House price statistics for small areas in England and Wales: year ending December 2018

House prices and number of transactions for property sales in England and Wales, on an annual basis, updated quarterly.

This is the latest release. View previous releases

Contact:
Email Nigel Henretty

Release date:
26 June 2019

Next release:
26 September 2019

1. Main points

  • The median price paid for residential properties in Lower layer Super Output Areas in England and Wales ranged from £25,000 (within Sunderland and County Durham) to £3.9 million (within Kensington and Chelsea).

  • The number of residential property sales recorded by HM Land Registry in England and Wales fell 5.3% to 856,420 in the year ending December 2018.

  • Transactions of flats and maisonettes in the year ending December 2018 fell 10.3% from the previous year, a larger fall than any other property type.

  • The total value of residential property transactions (unadjusted for inflation) decreased most in London in the year ending December 2018.

Back to table of contents

2. Things you need to know about this release

Definitions and data sources

The house price statistics for small areas (HPSSAs) use data from HM Land Registry (LR) to provide statistics on the price paid and number of residential property transactions for properties that were sold in England and Wales. Properties sold at a discount to market level, such as properties sold under the Right to Buy scheme, are not included in these statistics.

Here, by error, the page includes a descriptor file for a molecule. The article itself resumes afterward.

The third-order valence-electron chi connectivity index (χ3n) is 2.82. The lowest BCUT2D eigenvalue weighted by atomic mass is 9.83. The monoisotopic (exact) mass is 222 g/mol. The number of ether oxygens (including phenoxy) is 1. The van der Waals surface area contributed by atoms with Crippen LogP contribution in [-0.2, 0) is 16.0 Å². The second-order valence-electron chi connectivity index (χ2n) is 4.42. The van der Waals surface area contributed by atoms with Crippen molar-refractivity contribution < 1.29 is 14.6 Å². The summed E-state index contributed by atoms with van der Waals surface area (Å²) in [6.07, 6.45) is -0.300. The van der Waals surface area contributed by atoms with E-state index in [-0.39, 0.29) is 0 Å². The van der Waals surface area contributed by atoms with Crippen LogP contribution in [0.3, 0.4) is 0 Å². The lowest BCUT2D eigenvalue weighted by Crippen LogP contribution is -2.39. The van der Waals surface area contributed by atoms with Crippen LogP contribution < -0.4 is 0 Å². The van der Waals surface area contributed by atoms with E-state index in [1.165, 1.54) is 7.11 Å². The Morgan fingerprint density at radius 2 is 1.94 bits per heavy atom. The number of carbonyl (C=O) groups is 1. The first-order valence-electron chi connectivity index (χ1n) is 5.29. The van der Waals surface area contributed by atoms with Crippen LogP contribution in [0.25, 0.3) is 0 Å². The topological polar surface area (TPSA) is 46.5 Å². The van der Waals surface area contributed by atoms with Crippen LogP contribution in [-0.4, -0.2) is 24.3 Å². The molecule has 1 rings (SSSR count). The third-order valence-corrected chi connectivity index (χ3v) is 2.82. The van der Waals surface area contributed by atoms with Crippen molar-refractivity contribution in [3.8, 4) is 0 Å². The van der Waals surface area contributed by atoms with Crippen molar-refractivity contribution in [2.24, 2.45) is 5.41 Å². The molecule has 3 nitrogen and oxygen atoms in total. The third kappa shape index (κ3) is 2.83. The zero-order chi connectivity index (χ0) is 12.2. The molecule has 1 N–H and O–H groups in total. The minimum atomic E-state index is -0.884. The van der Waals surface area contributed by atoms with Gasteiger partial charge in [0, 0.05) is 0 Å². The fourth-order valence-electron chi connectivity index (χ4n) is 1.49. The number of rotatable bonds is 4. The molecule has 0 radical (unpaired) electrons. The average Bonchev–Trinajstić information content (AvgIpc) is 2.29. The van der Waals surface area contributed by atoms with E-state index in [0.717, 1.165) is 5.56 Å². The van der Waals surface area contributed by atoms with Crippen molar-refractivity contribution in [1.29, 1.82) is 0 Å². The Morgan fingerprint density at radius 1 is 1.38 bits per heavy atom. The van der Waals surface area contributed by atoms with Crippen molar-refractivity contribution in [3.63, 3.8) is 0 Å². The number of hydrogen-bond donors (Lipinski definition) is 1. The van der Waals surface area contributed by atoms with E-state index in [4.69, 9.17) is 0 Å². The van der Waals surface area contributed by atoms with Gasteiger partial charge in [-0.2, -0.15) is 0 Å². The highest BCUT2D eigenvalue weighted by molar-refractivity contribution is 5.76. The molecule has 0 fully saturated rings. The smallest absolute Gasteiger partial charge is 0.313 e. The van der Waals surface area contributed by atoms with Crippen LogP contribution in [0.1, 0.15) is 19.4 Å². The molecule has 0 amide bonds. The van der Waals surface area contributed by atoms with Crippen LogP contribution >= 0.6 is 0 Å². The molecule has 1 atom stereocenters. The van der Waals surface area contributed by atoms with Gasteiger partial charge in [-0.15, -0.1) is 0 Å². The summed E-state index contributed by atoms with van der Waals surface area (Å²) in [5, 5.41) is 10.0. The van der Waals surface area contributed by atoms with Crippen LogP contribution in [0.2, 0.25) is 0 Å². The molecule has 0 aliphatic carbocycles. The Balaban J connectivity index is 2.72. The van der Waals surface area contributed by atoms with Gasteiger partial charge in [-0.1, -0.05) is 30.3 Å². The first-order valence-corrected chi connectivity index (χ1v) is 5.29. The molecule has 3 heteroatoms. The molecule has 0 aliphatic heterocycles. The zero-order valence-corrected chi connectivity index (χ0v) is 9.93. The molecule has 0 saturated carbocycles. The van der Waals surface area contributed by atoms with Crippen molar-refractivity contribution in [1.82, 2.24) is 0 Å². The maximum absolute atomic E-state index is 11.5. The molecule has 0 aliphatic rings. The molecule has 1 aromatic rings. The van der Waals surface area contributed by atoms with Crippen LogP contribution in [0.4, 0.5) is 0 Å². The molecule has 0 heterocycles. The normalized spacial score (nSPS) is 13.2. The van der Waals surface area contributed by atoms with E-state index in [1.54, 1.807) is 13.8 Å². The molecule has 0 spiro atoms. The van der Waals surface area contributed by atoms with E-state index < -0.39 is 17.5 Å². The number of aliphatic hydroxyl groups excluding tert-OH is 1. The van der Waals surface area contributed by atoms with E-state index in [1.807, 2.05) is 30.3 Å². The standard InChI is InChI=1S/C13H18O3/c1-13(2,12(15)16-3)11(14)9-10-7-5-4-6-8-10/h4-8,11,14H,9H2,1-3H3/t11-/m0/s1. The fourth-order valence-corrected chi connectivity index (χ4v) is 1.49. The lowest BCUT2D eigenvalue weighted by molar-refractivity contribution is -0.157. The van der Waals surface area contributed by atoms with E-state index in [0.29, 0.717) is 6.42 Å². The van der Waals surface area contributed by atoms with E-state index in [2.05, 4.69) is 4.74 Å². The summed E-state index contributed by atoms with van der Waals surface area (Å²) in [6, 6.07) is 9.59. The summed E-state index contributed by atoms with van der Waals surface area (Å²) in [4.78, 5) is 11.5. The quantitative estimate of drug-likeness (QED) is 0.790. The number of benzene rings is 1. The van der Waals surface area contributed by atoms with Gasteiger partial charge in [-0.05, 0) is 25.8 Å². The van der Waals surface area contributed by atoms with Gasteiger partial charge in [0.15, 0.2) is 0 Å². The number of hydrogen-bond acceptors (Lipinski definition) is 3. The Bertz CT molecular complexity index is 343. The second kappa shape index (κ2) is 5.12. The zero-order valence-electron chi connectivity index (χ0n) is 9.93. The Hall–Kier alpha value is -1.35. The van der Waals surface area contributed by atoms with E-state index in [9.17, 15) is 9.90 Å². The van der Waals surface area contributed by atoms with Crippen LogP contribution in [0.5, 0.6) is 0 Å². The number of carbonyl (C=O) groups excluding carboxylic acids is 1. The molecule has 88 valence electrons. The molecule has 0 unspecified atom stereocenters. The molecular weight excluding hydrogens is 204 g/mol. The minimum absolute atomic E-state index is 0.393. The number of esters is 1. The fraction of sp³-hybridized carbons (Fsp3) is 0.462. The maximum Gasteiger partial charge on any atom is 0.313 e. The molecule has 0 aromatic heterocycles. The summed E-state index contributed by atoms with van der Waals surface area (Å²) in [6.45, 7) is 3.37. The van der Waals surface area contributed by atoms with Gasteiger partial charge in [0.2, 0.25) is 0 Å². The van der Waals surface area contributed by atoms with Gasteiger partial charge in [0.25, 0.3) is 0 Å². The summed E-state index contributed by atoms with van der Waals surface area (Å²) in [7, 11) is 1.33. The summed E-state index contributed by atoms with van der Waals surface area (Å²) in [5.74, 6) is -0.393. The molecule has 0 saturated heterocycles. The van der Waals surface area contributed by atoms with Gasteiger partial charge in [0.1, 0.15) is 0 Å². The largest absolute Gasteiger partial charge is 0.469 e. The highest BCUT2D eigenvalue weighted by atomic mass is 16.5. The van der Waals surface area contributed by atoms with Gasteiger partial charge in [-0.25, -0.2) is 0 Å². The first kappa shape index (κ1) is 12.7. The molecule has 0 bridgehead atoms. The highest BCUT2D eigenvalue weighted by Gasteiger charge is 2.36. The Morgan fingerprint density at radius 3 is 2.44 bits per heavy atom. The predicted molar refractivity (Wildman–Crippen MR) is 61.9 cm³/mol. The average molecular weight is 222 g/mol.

HPSSAs are updated quarterly, adding a new 12-month period to the data. The use of rolling annual data removes seasonality effects and reduces the impact of registration lag, where transactions can be registered by the LR some time after the date of completion. The latest release includes the year ending December 2018, which covers the period from January 2018 to December 2018. Any comparisons with previous years are also for the year ending December.

The datasets used to create this analysis are available. These data show both property prices and the number of transactions for existing and newly built properties, and are available across a range of geographies as summarised in Section 7.

With each quarterly publication, revisions to the entire time series of HPSSAs back to the year ending December 1995 are made to reflect the fact that LR can make amendments to historic underlying data used to produce these statistics. The data in this release supersede all previously published HPSSA data, to ensure that:

  • residential property transactions added to or edited in the LR Price Paid Data are included, especially in more recent periods to which changes are more likely to relate

  • if a geography change is made, the entire series reflects the new structure, avoiding geographic breaks in the time series